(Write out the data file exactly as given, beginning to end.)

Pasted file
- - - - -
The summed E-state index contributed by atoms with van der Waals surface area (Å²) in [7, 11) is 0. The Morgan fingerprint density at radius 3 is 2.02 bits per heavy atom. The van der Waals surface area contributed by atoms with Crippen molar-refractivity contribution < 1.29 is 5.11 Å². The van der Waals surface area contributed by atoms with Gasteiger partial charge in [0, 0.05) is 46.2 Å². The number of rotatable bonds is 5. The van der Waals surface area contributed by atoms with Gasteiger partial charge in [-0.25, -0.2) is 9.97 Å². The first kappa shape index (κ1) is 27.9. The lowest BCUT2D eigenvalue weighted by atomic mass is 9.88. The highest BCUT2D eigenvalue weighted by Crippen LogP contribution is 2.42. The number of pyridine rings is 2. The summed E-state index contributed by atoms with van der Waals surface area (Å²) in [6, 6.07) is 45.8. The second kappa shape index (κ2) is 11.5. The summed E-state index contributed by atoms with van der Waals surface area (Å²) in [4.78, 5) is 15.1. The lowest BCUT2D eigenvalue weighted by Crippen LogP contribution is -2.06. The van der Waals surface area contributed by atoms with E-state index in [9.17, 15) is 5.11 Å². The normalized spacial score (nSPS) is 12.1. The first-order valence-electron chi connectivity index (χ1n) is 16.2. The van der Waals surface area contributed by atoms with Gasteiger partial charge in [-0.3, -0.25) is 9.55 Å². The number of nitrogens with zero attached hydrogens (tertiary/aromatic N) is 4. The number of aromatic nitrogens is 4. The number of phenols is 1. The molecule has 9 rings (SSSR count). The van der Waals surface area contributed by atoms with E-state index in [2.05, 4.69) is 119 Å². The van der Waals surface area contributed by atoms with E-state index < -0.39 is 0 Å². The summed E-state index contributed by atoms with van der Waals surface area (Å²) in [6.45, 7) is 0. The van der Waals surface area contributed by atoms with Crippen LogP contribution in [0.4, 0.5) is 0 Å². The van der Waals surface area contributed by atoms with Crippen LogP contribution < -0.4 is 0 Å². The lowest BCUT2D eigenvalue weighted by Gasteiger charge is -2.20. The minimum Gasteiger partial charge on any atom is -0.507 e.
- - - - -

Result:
The summed E-state index contributed by atoms with van der Waals surface area (Å²) in [7, 11) is 0. The Morgan fingerprint density at radius 3 is 2.02 bits per heavy atom. The van der Waals surface area contributed by atoms with Crippen molar-refractivity contribution < 1.29 is 5.11 Å². The van der Waals surface area contributed by atoms with Gasteiger partial charge in [0, 0.05) is 46.2 Å². The number of rotatable bonds is 5. The van der Waals surface area contributed by atoms with Gasteiger partial charge in [-0.25, -0.2) is 9.97 Å². The first kappa shape index (κ1) is 27.9. The lowest BCUT2D eigenvalue weighted by atomic mass is 9.88. The highest BCUT2D eigenvalue weighted by Crippen LogP contribution is 2.42. The number of pyridine rings is 2. The summed E-state index contributed by atoms with van der Waals surface area (Å²) in [6, 6.07) is 45.8. The second kappa shape index (κ2) is 11.5. The summed E-state index contributed by atoms with van der Waals surface area (Å²) in [4.78, 5) is 15.1. The lowest BCUT2D eigenvalue weighted by Crippen LogP contribution is -2.06. The van der Waals surface area contributed by atoms with E-state index in [9.17, 15) is 5.11 Å². The normalized spacial score (nSPS) is 12.1. The first-order valence-electron chi connectivity index (χ1n) is 16.2. The van der Waals surface area contributed by atoms with Gasteiger partial charge in [-0.3, -0.25) is 9.55 Å². The number of nitrogens with zero attached hydrogens (tertiary/aromatic N) is 4. The number of aromatic nitrogens is 4. The number of phenols is 1. The molecule has 9 rings (SSSR count). The van der Waals surface area contributed by atoms with E-state index in [2.05, 4.69) is 119 Å². The van der Waals surface area contributed by atoms with E-state index < -0.39 is 0 Å². The summed E-state index contributed by atoms with van der Waals surface area (Å²) in [6.45, 7) is 0. The van der Waals surface area contributed by atoms with Crippen LogP contribution in [0.4, 0.5) is 0 Å². The van der Waals surface area contributed by atoms with Crippen LogP contribution < -0.4 is 0 Å². The lowest BCUT2D eigenvalue weighted by Gasteiger charge is -2.20. The minimum Gasteiger partial charge on any atom is -0.507 e.